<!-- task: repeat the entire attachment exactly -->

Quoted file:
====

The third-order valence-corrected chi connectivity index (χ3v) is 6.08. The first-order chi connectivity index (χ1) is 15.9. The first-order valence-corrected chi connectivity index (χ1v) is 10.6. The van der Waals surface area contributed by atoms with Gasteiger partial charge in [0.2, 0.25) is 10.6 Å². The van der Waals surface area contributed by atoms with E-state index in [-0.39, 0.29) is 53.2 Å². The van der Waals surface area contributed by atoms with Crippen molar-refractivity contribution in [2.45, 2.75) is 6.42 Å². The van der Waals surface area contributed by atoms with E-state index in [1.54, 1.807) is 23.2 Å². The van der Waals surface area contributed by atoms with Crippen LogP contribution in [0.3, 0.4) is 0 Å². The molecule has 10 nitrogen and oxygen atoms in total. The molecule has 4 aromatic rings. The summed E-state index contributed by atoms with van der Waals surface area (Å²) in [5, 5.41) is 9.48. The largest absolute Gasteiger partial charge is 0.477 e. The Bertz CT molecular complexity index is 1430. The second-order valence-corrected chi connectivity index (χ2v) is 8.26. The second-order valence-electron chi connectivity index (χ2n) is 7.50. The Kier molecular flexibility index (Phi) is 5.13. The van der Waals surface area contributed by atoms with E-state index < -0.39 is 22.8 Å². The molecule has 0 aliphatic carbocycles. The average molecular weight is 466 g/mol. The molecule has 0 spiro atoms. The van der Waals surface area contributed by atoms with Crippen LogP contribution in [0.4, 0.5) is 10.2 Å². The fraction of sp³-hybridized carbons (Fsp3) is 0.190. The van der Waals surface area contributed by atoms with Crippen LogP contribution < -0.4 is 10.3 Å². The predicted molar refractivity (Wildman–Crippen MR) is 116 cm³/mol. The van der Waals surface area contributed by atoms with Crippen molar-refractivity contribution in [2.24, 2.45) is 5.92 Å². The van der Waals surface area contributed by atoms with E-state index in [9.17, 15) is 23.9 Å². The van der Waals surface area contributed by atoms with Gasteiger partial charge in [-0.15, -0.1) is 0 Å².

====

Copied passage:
The third-order valence-corrected chi connectivity index (χ3v) is 6.08. The first-order chi connectivity index (χ1) is 15.9. The first-order valence-corrected chi connectivity index (χ1v) is 10.6. The van der Waals surface area contributed by atoms with Gasteiger partial charge in [0.2, 0.25) is 10.6 Å². The van der Waals surface area contributed by atoms with E-state index in [-0.39, 0.29) is 53.2 Å². The van der Waals surface area contributed by atoms with Crippen molar-refractivity contribution in [2.45, 2.75) is 6.42 Å². The van der Waals surface area contributed by atoms with E-state index in [1.54, 1.807) is 23.2 Å². The van der Waals surface area contributed by atoms with Crippen LogP contribution in [0.3, 0.4) is 0 Å². The molecule has 10 nitrogen and oxygen atoms in total. The molecule has 4 aromatic rings. The summed E-state index contributed by atoms with van der Waals surface area (Å²) in [5, 5.41) is 9.48. The largest absolute Gasteiger partial charge is 0.477 e. The Bertz CT molecular complexity index is 1430. The second-order valence-corrected chi connectivity index (χ2v) is 8.26. The second-order valence-electron chi connectivity index (χ2n) is 7.50. The Kier molecular flexibility index (Phi) is 5.13. The van der Waals surface area contributed by atoms with E-state index < -0.39 is 22.8 Å². The molecule has 0 aliphatic carbocycles. The average molecular weight is 466 g/mol. The molecule has 0 spiro atoms. The van der Waals surface area contributed by atoms with Crippen LogP contribution in [0.4, 0.5) is 10.2 Å². The fraction of sp³-hybridized carbons (Fsp3) is 0.190. The van der Waals surface area contributed by atoms with Crippen LogP contribution < -0.4 is 10.3 Å². The predicted molar refractivity (Wildman–Crippen MR) is 116 cm³/mol. The van der Waals surface area contributed by atoms with Crippen molar-refractivity contribution in [2.24, 2.45) is 5.92 Å². The van der Waals surface area contributed by atoms with E-state index in [9.17, 15) is 23.9 Å². The van der Waals surface area contributed by atoms with Gasteiger partial charge in [-0.15, -0.1) is 0 Å².